Belgium adds to list of prohibited online gaming operators

May 15, 2012 3:00 AM

Gaming regulators in Belgium recently added to the list of online gaming operators prohibited from doing business in the small country of some 11 million people that is known as the “home of the European Union.”

The additions to the Belgian blacklist may not get the serious attention from members of the Nevada Gaming Commission and Gaming Control Board, but it is certainly noteworthy that the list reads like a who’s who of online operators hoping to do business in Nevada once the industry is up and running.

The list includes William Hill whose application to buy three Nevada sports books – American Wagering, Cal Neva and Brandywine – may make it to the June agendas of the two Nevada regulatory agencies despite a lot of previous speculation to the contrary.

The same Belgian list also includes Bwin and 888, which collectively have agreements to serve as online operators for the likes of MGM, Boyd Gaming and Caesars.

Influential interests and governmental agencies that pack powerful punches have had much to say about Internet poker during recent months.

Followers of the ups and downs associated with the evolving Internet industry appear mostly content to settle in with the special interest of their choice and watch the show, hoping they have made a good choice.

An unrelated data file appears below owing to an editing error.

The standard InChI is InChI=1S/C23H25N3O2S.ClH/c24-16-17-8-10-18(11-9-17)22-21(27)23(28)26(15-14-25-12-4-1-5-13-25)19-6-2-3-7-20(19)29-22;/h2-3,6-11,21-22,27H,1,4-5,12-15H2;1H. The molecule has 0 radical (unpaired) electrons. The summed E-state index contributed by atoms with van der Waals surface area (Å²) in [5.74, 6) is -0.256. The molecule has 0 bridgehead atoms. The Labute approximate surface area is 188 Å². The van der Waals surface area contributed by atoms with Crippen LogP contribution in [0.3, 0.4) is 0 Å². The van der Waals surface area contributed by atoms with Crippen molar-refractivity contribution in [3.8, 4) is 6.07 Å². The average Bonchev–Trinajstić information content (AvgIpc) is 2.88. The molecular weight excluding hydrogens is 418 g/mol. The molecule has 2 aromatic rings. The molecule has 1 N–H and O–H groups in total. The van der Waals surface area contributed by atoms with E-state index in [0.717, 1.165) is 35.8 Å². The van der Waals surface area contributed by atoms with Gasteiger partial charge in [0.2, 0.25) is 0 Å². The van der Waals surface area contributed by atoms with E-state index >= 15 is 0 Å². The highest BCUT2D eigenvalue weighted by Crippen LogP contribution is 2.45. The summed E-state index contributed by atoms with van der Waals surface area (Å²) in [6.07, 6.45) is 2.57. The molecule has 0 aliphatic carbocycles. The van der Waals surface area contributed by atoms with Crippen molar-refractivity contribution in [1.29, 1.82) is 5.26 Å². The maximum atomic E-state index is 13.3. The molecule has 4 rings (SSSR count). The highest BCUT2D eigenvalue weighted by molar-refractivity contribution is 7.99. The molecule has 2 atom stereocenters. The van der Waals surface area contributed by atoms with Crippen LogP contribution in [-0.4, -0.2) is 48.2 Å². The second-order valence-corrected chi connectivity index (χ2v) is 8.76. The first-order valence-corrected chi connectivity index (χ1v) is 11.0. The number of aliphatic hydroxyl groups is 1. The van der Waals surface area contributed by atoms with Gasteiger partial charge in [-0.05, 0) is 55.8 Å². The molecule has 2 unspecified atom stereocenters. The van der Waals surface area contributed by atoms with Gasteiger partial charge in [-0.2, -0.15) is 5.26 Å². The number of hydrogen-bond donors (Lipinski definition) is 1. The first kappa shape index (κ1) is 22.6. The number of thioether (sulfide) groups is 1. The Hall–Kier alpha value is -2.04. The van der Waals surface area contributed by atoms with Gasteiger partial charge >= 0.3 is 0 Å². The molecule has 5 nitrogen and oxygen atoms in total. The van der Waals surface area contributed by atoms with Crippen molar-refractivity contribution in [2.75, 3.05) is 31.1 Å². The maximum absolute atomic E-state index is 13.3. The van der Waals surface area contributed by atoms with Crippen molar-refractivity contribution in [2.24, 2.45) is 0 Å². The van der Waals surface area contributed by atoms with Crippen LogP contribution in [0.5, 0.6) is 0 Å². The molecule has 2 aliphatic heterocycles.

The question is, who’s listening? What are the decisions that really matter?

A senior executive friend who concedes he long ago stopped trying to imagine why government agencies act as they sometimes do, said, a bit tongue in cheek, “That’s an interesting list if you consider that Nevada has always liked to tout itself as the gold standard for casino regulations.”

In fairness to all, I must point out that one jurisdiction disagreeing with the conclusions of another is not exactly front page news.

We saw this when Nevada and New Jersey landed on separate sides of Pansy Ho’s suitability as an MGM partner in Macau.

But what the Belgian list underscores is that the foundation for a global approach to regulating the very global Internet industry amounts to little more than a series of rough sketches at the moment…the proverbial work of art in progress.

Where does it go from here?

Members of the two Nevada regulatory bodies could not be reached for comment.